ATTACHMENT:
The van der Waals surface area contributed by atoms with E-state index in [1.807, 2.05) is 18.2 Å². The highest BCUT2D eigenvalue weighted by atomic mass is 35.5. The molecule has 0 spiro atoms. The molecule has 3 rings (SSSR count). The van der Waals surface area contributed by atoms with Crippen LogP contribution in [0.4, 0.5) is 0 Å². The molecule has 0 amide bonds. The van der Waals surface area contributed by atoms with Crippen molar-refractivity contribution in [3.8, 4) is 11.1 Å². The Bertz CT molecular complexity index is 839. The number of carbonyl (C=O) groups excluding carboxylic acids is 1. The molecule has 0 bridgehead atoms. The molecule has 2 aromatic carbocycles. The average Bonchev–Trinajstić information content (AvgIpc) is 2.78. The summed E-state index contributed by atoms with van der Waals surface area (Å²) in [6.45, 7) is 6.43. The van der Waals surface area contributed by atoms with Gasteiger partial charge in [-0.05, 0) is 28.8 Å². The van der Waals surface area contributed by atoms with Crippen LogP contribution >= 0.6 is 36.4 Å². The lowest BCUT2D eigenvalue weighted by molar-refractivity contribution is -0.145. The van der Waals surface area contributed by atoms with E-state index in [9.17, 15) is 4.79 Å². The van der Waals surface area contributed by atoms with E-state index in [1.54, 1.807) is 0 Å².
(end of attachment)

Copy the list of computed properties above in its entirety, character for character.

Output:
The van der Waals surface area contributed by atoms with E-state index in [1.807, 2.05) is 18.2 Å². The highest BCUT2D eigenvalue weighted by atomic mass is 35.5. The molecule has 0 spiro atoms. The molecule has 3 rings (SSSR count). The van der Waals surface area contributed by atoms with Crippen LogP contribution in [0.4, 0.5) is 0 Å². The molecule has 0 amide bonds. The van der Waals surface area contributed by atoms with Crippen molar-refractivity contribution in [3.8, 4) is 11.1 Å². The Bertz CT molecular complexity index is 839. The number of carbonyl (C=O) groups excluding carboxylic acids is 1. The molecule has 0 bridgehead atoms. The molecule has 2 aromatic carbocycles. The average Bonchev–Trinajstić information content (AvgIpc) is 2.78. The summed E-state index contributed by atoms with van der Waals surface area (Å²) in [6.45, 7) is 6.43. The van der Waals surface area contributed by atoms with Gasteiger partial charge in [-0.05, 0) is 28.8 Å². The van der Waals surface area contributed by atoms with Crippen LogP contribution >= 0.6 is 36.4 Å². The lowest BCUT2D eigenvalue weighted by molar-refractivity contribution is -0.145. The van der Waals surface area contributed by atoms with E-state index in [9.17, 15) is 4.79 Å². The van der Waals surface area contributed by atoms with E-state index in [1.54, 1.807) is 0 Å².